Planning dental treatment within a public health system requires information on the prevalence and distribution of oral diseases . However, normative treatment needs, reflected in clinical oral indicators, provide little information about the patients' self-perceived treatment needs. To overcome this limitation, oral-health-related quality-of-life (OHRQoL) instruments have been developed to assess the impact of oral health on daily life activities . According to Locker , the subjective perception of oral health and treatment needs is considered to be the consequence of oral conditions, although studies that have investigated the relationship between subjective and clinical oral health indicators have shown both strong and weak significant associations and even the absence of any relationship . Numerous studies have identified a gap between professionally and self-defined oral health, suggesting that they document different dimensions of the human experience, which are conceptually and often empirically distinct, with different implications for treatment need . Consequently, OHRQoL instruments are recommended to supplement clinical measures and as adjuncts to them .
Whereas clinical oral health indicators refer to specific oral conditions, such as dental caries, periodontal disease, and malocclusion, most OHRQoL indicators are generic in that they assess the overall impact of oral problems by considering numerous oral conditions. In contrast, condition-specific (CS) OHRQoL measures focus on particular diseases, conditions, symptoms, functions, or populations, and should be used when any of these attributes must be assessed . CS instruments provide information about the consequences of a specific, untreated oral condition and the corresponding benefits of its treatment. This might make CS instruments more sensitive to small but clinically relevant changes in oral diseases than both generic HRQoL and OHRQoL instruments [1, 6]. Assuming that oral conditions have consequences for more widespread health issues, Allen et al.  compared the validity of the Oral Health Impact Profile (OHIP) with a generic HRQoL instrument, SF36, in edentulous patients seeking implants or conventional dentures. Whereas OHIP discriminated between three clinically disparate groups, SF36 did not. Lee et al.  compared the performances of the Pediatric Quality of Life Inventory and the Early Childhood Oral Health Impact Scale and showed that the latter instrument was superior in identifying those children affected by early childhood caries from those without caries. However, with few exceptions, the superiority of CS measures to generic HRQoL and OHRQoL instruments has yet to be established [1, 9–11].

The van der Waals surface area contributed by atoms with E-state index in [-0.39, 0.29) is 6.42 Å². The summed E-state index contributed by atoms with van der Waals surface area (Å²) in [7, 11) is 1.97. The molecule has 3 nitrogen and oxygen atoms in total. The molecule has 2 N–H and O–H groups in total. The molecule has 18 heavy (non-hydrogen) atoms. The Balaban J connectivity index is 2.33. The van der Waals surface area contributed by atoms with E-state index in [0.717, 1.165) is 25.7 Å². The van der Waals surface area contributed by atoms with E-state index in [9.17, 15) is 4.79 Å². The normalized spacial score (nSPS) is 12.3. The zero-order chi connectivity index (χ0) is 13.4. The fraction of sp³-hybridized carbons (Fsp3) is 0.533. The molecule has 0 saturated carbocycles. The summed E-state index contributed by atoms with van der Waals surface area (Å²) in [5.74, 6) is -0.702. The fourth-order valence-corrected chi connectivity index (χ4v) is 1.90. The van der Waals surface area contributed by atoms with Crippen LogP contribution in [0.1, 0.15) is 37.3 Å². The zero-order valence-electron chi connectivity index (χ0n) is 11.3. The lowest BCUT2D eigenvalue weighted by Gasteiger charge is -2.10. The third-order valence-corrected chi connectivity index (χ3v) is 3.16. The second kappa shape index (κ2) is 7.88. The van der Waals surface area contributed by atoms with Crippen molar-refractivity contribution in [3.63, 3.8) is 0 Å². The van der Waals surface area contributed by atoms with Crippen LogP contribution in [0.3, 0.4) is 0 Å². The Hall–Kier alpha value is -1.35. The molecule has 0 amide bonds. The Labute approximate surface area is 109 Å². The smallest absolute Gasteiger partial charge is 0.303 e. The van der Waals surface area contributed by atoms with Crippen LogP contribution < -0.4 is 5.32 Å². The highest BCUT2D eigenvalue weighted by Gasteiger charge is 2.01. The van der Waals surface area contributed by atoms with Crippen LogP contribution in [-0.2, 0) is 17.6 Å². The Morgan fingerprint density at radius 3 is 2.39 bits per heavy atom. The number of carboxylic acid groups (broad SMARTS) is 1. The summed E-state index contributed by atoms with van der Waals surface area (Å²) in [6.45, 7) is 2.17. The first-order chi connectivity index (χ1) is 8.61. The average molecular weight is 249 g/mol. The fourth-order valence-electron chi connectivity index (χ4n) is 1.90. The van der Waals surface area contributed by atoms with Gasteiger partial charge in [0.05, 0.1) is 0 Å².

One of the most commonly used OHRQoL instruments, the Oral Impact on Daily Performances (OIDP), is designed to be used both as a generic and a CS instrument. As a CS instrument, it can link specific oral conditions to an individual's quality of life . The Child-OIDP , derived from the adult OIDP version, has been shown to be applicable to school children across occidental and non-occidental socio-cultural contexts, when used as self-administered questionnaires or in face-to-face interviews [for a review, see ]. However, there is little empirical evidence about the relationship between the Child-OIDP and various oral diseases or on whether those relationships vary across socio-cultural contexts. Few studies have compared the capacities of the generic and CS Child-OIDP inventories to discriminate between groups with different levels of normative treatment needs, as part of a construct validity assessment .
In Tanzania, dental diseases have remained at moderate levels, and approximately 30%-40% of the population, irrespective of age, is reportedly free of dental caries. However, Tanzanian children have for many years demonstrated a high prevalence of untreated dentinal lesions, with a majority located in molars, which show relatively slow progression . Recently, 19.2% of a sample of rural school children was identified with normative treatment needs for dental caries . Periodontal problems have been reported to account for 80% of all oral diseases in the Tanzanian population . Poor oral hygiene at an age of 15 years or older is very common (65%-99%) and the prevalence of gingivitis is reported to range from 80% to 90% [18, 19]. Previous studies have indicated a wide variation in the prevalence of malocclusion, ranging from 45% to 97% among school children . Exposure to dental services is low in this country, particularly in rural areas, and dental pain and discomfort have been cited as common reasons for seeking dental care . Information is needed about the generic and CS impacts of periodontal disease, dental caries, and malocclusion on children's quality of life, to guide the assessment of the dental treatment needs of Tanzanian school children.
Focusing on school children, this study compared the discriminative ability of the generic Child-OIDP for dental caries and periodontal problems across socio-culturally different study sites (Arusha and Dar es Salaam) in Tanzania. The discriminative ability of the generic and CS Child-OIDP attributed to dental caries, periodontal problems, and malocclusion were then compared with respect to various oral conditions among school children in Dar es Salaam, as part of a construct validation.